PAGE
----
Digital Lyceum

My colleague, John Craig Freeman, and I recently received funding from the NEH (as part of their digital humanities start-up program) to work on a project entitled “The Digital Lyceum.” This project explores the virtual architecture of the live humanities event. In other words, we’re interested in identifying how back-channels (from virtual worlds to information streams) can enhance the learning and experiential capacity of a live lecture or performance. The project started from a sense of personal angst and excitement about the use of back-channels at conferences. All too often, back-channels digress into little more than a gimmicky distraction. We began to wonder what of these technologies add to the experience and what does not. We began to talk about how events need to be choreographed, orchestrated, and designed to produce a user experience that is in fact more interesting, more productive than the unmediated version. What information streams are appropriate for what events? And how can we design experiences where the technology (however novel) does not interfere with the intended outcome of the event? Ultimately, we hope to produce software that is configurable enough to accommodate the choreographing of mixed reality events.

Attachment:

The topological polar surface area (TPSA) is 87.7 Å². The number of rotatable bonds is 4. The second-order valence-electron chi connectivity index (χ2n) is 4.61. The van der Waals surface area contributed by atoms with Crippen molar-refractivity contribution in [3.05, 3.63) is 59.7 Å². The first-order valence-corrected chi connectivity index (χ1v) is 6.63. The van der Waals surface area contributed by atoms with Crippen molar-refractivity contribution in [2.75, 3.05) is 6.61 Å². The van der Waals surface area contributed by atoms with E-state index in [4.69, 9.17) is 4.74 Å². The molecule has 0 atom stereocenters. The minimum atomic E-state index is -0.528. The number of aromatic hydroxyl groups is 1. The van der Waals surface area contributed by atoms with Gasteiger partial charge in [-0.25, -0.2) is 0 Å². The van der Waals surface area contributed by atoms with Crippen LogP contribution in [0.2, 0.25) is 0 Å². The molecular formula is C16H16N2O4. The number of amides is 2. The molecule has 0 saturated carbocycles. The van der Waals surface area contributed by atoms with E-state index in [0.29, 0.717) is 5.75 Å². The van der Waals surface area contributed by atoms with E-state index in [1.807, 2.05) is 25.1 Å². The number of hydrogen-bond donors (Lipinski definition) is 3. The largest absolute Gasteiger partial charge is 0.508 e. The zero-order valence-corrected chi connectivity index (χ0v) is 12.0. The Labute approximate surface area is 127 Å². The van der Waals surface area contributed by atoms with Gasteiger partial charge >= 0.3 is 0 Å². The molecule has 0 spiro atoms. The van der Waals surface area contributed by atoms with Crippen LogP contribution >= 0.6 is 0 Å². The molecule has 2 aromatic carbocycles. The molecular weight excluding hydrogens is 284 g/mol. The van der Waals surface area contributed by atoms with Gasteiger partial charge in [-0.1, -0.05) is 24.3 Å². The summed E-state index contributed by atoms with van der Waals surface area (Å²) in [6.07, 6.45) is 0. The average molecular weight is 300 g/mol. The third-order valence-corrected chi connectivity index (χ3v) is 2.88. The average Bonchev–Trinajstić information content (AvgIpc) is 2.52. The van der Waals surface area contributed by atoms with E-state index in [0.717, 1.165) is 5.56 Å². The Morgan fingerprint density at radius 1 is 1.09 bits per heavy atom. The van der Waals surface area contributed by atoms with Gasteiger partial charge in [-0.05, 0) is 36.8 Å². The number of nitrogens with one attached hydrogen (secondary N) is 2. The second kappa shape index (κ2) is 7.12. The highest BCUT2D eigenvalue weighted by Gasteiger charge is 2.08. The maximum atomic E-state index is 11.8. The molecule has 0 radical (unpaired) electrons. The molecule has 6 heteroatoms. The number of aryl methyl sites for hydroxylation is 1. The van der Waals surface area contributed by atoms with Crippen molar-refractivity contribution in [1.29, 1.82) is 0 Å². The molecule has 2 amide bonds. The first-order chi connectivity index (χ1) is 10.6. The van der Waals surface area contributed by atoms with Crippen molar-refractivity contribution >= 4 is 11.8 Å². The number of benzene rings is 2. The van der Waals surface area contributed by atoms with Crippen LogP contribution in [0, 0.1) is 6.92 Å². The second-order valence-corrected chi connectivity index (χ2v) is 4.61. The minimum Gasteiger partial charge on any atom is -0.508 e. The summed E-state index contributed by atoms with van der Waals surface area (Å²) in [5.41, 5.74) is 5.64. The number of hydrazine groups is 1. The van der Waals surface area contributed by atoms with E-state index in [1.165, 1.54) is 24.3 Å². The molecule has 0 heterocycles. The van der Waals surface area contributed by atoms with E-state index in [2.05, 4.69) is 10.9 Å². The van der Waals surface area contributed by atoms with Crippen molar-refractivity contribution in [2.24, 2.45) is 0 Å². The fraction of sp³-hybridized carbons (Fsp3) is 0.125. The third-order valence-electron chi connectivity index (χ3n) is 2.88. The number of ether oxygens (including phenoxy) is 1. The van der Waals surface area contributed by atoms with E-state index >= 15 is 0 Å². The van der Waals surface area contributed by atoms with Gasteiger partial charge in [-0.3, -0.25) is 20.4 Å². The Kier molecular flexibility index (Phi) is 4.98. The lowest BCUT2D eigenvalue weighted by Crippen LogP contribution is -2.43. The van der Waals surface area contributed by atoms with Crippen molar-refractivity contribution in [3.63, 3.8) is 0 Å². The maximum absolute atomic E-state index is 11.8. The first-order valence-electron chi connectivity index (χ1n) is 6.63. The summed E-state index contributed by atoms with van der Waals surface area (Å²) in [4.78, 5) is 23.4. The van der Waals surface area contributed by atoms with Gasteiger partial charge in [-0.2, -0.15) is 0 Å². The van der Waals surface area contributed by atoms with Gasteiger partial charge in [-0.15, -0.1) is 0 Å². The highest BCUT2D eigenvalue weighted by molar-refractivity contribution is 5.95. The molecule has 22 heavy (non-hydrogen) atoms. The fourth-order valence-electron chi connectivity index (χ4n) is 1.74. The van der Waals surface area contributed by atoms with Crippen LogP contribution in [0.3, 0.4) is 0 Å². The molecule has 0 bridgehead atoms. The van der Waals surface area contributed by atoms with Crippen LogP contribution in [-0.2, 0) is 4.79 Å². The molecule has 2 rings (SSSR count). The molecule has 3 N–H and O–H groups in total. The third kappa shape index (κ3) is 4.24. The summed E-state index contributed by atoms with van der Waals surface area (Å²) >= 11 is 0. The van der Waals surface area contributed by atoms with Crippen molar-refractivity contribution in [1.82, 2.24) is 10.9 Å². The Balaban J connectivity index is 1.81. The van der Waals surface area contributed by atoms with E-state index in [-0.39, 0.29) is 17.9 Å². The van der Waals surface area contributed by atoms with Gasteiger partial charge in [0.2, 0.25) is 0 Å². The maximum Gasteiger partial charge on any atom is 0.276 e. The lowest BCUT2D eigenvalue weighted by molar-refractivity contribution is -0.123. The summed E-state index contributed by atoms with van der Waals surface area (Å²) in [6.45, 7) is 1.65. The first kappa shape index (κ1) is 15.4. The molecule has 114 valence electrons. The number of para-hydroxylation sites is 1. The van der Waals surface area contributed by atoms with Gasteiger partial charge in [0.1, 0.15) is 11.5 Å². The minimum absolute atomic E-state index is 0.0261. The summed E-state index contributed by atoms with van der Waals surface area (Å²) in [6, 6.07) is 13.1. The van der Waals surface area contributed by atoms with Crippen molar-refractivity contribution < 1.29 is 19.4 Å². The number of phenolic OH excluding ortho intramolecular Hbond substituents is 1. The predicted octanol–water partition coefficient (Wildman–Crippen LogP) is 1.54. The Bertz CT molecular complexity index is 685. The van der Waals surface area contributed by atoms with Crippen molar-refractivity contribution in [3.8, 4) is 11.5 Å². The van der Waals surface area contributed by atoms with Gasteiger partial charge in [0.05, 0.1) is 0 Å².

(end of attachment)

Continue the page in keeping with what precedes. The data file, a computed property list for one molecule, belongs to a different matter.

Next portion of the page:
In the short term, we have promised the NEH that we will research how this work is currently taking place and produce a website that includes best practices and ideas. We hope to communicate with those who are building tools and those who are implementing those tools in innovative ways. We hope to provide a resource for anyone interested in staging mixed reality events. In addition to that resource, we will continue experimenting with set-up and implementation during live events including UpGrade Boston and a Mixed Reality symposium to take place at Emerson College in February. As part of this work, we will begin to identify directions for future production and study.

In choreographing technology into live events, we hope to produce more than virtual bling. We see this work as an intervention into existing cultural trends where users are consistently multi-tasking with their phones, laptops, PDAs, etc. Walking down the street, sitting in a classroom, attending a lecture – these are currently contexts for talking on the phone, IMing with friends, and browsing Facebook. So how are these streams channeled into productive activity for the specific purposes? And how can these streams function as the raw material for cultural memory? Now thoughts, in the form of chat, can be connected to events, as part of the historical record. That alone holds tremendous potential.

We just set up a separate blog for this project. While I’ll continue to post some thoughts here that are directly relevant to the subject of this blog, the day-to-day research will be documented at